Choose one key action you can take today/this week that aligns with your goals or the new direction you’ve been given. Even if you consider this action small or ‘easy’, each step counts and each step builds momentum. The key is to get moving again as soon as possible.
You’ve probably noticed I have mentioned ‘Confidence’ a few times – that is because:
Confidence is key to helping you not take rejection personally
The higher your Confidence, the easier it is to deal with rejection. As I mentioned, no one is exempt from rejection. In fact, confident women can experience more of it because they are taking more action. But there is joy and advantage in failing fast or being redirected more often, it gets you to your goal faster.
Committing to daily affirmations and other self care practices as well as having a clear set of goals and daily actions is a great way to build momentum and keep your Confidence and mindset in growth mode.
Confidence is also a key ingredient for managing those pesky Automatic Negative Thoughts that can appear after a rejection.
Your Confidence helps you practice separating the story you’re telling yourself (about why you’ve been rejected) from the indisputable facts:
- Another candidate had more appropriate experience
- Your boss likes to make a show of control over other people’s ideas
- The client can’t afford to work with you or lied about the timeline
- Your paper now has constructive feedback and version 2 will be better!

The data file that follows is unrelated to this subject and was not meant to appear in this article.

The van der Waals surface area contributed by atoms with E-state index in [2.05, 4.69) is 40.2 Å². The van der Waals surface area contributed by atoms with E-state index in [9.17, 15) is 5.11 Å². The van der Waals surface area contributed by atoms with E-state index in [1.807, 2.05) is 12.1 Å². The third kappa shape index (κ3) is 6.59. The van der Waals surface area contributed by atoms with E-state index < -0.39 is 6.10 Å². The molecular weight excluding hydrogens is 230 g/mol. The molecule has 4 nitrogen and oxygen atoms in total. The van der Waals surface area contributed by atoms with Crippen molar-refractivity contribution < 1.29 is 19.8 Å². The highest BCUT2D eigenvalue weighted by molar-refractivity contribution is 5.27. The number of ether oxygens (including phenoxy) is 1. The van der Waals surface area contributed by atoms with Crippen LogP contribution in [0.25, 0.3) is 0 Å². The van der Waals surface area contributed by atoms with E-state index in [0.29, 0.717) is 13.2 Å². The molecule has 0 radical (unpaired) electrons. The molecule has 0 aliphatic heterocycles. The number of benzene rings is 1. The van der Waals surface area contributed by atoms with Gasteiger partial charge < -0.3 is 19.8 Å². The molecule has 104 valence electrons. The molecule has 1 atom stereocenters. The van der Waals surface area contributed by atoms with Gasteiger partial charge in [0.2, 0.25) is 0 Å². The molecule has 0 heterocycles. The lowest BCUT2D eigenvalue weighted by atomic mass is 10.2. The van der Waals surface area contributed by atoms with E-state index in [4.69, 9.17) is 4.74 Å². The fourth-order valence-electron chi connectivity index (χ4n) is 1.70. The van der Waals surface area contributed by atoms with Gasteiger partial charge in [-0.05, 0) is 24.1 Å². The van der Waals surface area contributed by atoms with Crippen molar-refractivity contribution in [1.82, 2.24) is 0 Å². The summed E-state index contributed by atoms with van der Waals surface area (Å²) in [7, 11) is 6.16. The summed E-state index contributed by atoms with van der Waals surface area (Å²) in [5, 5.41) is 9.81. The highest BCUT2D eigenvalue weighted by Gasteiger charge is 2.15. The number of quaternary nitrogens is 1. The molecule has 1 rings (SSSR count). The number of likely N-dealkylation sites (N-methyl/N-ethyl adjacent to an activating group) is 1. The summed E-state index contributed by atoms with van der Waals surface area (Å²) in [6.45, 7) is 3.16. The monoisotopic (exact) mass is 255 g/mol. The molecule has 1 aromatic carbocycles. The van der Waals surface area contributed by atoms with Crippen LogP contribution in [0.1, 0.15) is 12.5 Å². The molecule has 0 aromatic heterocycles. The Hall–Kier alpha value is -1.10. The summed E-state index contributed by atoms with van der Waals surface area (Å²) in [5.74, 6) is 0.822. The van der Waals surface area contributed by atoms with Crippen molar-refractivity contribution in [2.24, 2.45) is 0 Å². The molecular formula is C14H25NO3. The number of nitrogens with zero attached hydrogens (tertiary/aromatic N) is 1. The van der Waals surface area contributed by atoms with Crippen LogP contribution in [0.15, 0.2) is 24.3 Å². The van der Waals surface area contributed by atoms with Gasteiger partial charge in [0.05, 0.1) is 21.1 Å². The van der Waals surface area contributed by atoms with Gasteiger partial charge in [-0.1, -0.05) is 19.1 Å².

- The person or relationship doesn’t align with your values or needs
And in many cases, it turns out that NO actually means “not now” or “not in this format”.
More often than not, the rejection isn’t personal
- They rejected your solution to the problem, rather than you as a person
- They’ve provided (or you can seek) feedback and try a different approach next time
- They were dishonest in the process – the issue is them
- It could be timing – so the rejection might turn into a yes later (provided you stay in the hunt if appropriate, like in a business dealing)
There really are so many variables.
And while rejection is hard (and painful at times) you will learn something from each experience, which makes you more resilient, experienced and better equipped to deal with future rejection. There are many silver linings.
Keep putting yourself out there, being confident and awesome.
Remember – there’s no such thing as rejection, only REDIRECTION.
You’ve got this.